For the People series premiere recap: 'Pilot'
Welcome to the Mother Court.
From the powerhouse production company that gave us attractive doctors saving lives and hooking up in Seattle, attractive crisis management professionals managing crises and performing monologues in D.C., and a bounty of other attractive people doing dramatic things in cities across the U.S. comes For the People.
The latest Shondaland venture (created by Paul William Davies) is about — you guessed it — attractive lawyers fighting for justice and, probably, hooking up in New York City. And you guys, I am here for this. Yes, our six federal public defenders and assistant U.S. attorneys all seem a bit too young and shiny and idealistic for reality, but isn’t that the fun part? The pilot merely gives us a taste as to what’s up with public defenders Sandra (Britt Robertson), Allison (Jasmin Savoy Brown), and Jay (Wesam Keesh) and prosecutors Seth (Ben Rappaport), Leonard (Regé-Jean Page), and Kate (Susannah Flood), but even just their broad-strokes characters, paired with the snazzy aesthetics and the format that looks at cases from both sides, are enough for me to bite.
We meet our six young upstarts as they are sworn in as the newest batch of lawyers in the U.S District Court for the Southern District of New York. As Chief Judge Byrne (Vondie Curtis-Hall) informs them (and us), this court is the oldest, most prestigious trial court in the country. Cases from the Titanic disaster were heard here. Aaron Burr
sang practiced law here. Judge Byrne tells them (us) that the cases are hard and the stakes are high. They aren’t messing around here, and not everyone is worthy. This is the Mother Court, y’all.
And after that not-intimidating-at-all lecture, our lawyers are off to meet their bosses and get to lawyer-ing. Since the episode — and future episodes, one would assume — pairs off our main cast on three separate cases, let’s tackle the recap that way.
Leonard Knox v. Sandra Bell, terrorism
Sandra is a Sacramento girl staying with her law school BFF and fellow public defender Allison in Allison’s parents’ giant apartment on the Upper East Side. Sandra and Allison are a more sentimental version of Shondaland’s most famous BFFs, Meredith and Cristina — they vent in bed together, they hold hands, they support each other no matter what. We like them, a lot.
Leonard is your classic super-hot, super-dick lawyer-type. He works very hard to seem heartless, but a few moments at the end of the episode let on that there is more to this guy. A bad boy who deep down is a softy? Yes, please and thank you.
Leonard and Sandra are the lead prosecutor and defender for United States v. Mohamed Fayed. The young guy is being charged with attempt to use a weapon of mass destruction on government property — in layman’s terms, he was caught trying to blow up the head of the Statue of Liberty. Sandra and Leonard are an even match-up. They may be of different temperaments, but they are both extremely good, extremely tenacious lawyers.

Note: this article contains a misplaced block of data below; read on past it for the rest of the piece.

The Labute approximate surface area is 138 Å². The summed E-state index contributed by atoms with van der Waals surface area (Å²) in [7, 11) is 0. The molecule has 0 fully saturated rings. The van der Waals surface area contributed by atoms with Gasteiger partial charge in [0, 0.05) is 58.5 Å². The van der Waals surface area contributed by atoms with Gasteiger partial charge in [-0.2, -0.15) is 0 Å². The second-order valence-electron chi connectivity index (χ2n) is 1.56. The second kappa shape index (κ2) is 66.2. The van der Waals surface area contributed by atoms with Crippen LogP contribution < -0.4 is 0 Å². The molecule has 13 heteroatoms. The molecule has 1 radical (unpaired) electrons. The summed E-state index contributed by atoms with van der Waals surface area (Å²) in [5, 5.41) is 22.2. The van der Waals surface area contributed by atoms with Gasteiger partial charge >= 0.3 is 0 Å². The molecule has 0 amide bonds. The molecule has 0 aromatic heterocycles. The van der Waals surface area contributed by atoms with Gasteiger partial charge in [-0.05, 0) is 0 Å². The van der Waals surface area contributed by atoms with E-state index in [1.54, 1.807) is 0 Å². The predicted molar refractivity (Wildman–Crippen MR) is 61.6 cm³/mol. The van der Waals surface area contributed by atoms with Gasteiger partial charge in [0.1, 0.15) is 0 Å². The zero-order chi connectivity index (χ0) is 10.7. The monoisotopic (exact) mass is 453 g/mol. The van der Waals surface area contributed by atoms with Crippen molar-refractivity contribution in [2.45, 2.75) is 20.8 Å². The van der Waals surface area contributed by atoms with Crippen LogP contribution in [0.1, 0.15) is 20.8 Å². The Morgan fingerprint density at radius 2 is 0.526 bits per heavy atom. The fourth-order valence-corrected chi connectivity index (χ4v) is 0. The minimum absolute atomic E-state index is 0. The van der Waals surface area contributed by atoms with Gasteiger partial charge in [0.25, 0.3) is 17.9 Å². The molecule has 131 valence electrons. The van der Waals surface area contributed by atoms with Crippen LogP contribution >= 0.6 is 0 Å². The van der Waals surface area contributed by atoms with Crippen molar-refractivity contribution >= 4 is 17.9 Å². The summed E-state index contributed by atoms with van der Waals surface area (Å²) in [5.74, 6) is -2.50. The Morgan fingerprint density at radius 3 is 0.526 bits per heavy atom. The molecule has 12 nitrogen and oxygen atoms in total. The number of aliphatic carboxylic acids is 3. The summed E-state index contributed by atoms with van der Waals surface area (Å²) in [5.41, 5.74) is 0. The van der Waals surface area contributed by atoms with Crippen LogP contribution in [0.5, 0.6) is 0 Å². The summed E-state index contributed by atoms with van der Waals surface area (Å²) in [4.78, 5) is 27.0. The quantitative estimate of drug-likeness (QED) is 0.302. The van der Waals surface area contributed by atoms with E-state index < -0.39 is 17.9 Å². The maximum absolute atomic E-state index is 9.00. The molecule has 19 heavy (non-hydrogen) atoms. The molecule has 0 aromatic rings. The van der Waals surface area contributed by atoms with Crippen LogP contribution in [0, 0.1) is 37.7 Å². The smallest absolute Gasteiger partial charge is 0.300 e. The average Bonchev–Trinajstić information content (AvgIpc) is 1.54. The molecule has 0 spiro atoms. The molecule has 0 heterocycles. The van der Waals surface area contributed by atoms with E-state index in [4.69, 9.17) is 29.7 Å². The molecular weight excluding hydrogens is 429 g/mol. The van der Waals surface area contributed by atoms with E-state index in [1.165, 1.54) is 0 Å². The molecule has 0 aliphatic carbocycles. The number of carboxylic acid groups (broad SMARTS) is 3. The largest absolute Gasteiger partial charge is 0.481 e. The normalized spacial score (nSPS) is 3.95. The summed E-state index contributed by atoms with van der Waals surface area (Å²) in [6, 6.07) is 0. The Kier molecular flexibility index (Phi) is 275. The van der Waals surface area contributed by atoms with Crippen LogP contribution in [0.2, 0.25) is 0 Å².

Over at the U.S. district attorney office, Leonard discovers that friendly Seth has this juicy terrorism case. Leonard wants it. Leonard is a guy who gets what he wants. He presents his case to his boss, Roger Gunn (Ben Shenkman), a no-nonsense “just win” type of guy: Leonard deserves this case because, well, he is a better lawyer than Seth, who worked at a mid-tier law firm. Sweet Seth sees this as an invitation to show he has integrity. He tells Roger that yes, this case is hard, but at least Seth is humble enough to know that it will be hard and that will make him fight harder to win. Seth doesn’t realize Roger has no time for integrity or humility — Roger hands the case over to Leonard. (Recap continues on page 2)
Sandra, on the other hand, ends up defending Mohammed Fayed because the girl is an overachiever. Or, as Allison puts it, Sandra is the only person who would “make a hard job harder.” After meeting with her boss, baseball-obsessed and very practical person Jill Carlan (Hope Davis), Sandra sees that the “Attorney on Duty” position is open — this is the person who fields all the new cases coming in that day — and against Jill’s advice to wait until Sandra has more experience, Sandra doesn’t take no for an answer. And what case should come in first? Terrorism.
After the initial hearing, Leonard offers Sandra and her client a way out — a plea deal for 15 years in prison. Obviously this means there is something in the discovery Leonard doesn’t want Sandra to see — but to see it means rejecting the deal and going to trial, where if convicted, Mohamed could get a much worse sentence. After realizing there is something else going on in this case (Mohamed mentions his “team” to her) and getting a pep talk from Allison, Sandra rejects the deal and demands a look at the evidence. She does not confer with Jill about any of this. Week one and Jill already has no control over her employees!
The risk pays off and Sandra learns that Mohamed was the mark in an FBI sting operation. The FBI sought him out, helped him build the (fake) bomb, and orchestrated the entire thing in order to arrest him. They just didn’t count on a park ranger finding the “bomb” before Mohamed made it to the crown. Can someone be guilty of a crime they were only going to commit because the FBI gave them the means necessary?